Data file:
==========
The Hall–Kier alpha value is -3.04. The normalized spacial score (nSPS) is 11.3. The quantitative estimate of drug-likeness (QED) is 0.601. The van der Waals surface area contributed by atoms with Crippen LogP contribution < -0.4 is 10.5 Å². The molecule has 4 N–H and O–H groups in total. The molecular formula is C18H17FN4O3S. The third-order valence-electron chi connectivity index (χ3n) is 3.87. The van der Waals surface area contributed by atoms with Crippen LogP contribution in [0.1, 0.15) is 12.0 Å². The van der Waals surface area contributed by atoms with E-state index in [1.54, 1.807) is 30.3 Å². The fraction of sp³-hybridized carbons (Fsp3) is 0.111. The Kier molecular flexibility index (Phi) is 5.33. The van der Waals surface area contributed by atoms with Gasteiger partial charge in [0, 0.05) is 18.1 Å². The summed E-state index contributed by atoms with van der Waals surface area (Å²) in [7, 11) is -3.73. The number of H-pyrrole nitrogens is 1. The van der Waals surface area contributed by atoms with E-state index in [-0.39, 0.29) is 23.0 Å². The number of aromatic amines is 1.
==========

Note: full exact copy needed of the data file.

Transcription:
The Hall–Kier alpha value is -3.04. The normalized spacial score (nSPS) is 11.3. The quantitative estimate of drug-likeness (QED) is 0.601. The van der Waals surface area contributed by atoms with Crippen LogP contribution < -0.4 is 10.5 Å². The molecule has 4 N–H and O–H groups in total. The molecular formula is C18H17FN4O3S. The third-order valence-electron chi connectivity index (χ3n) is 3.87. The van der Waals surface area contributed by atoms with Crippen LogP contribution in [0.1, 0.15) is 12.0 Å². The van der Waals surface area contributed by atoms with E-state index in [1.54, 1.807) is 30.3 Å². The fraction of sp³-hybridized carbons (Fsp3) is 0.111. The Kier molecular flexibility index (Phi) is 5.33. The van der Waals surface area contributed by atoms with Gasteiger partial charge in [0, 0.05) is 18.1 Å². The summed E-state index contributed by atoms with van der Waals surface area (Å²) in [7, 11) is -3.73. The number of H-pyrrole nitrogens is 1. The van der Waals surface area contributed by atoms with E-state index in [-0.39, 0.29) is 23.0 Å². The number of aromatic amines is 1.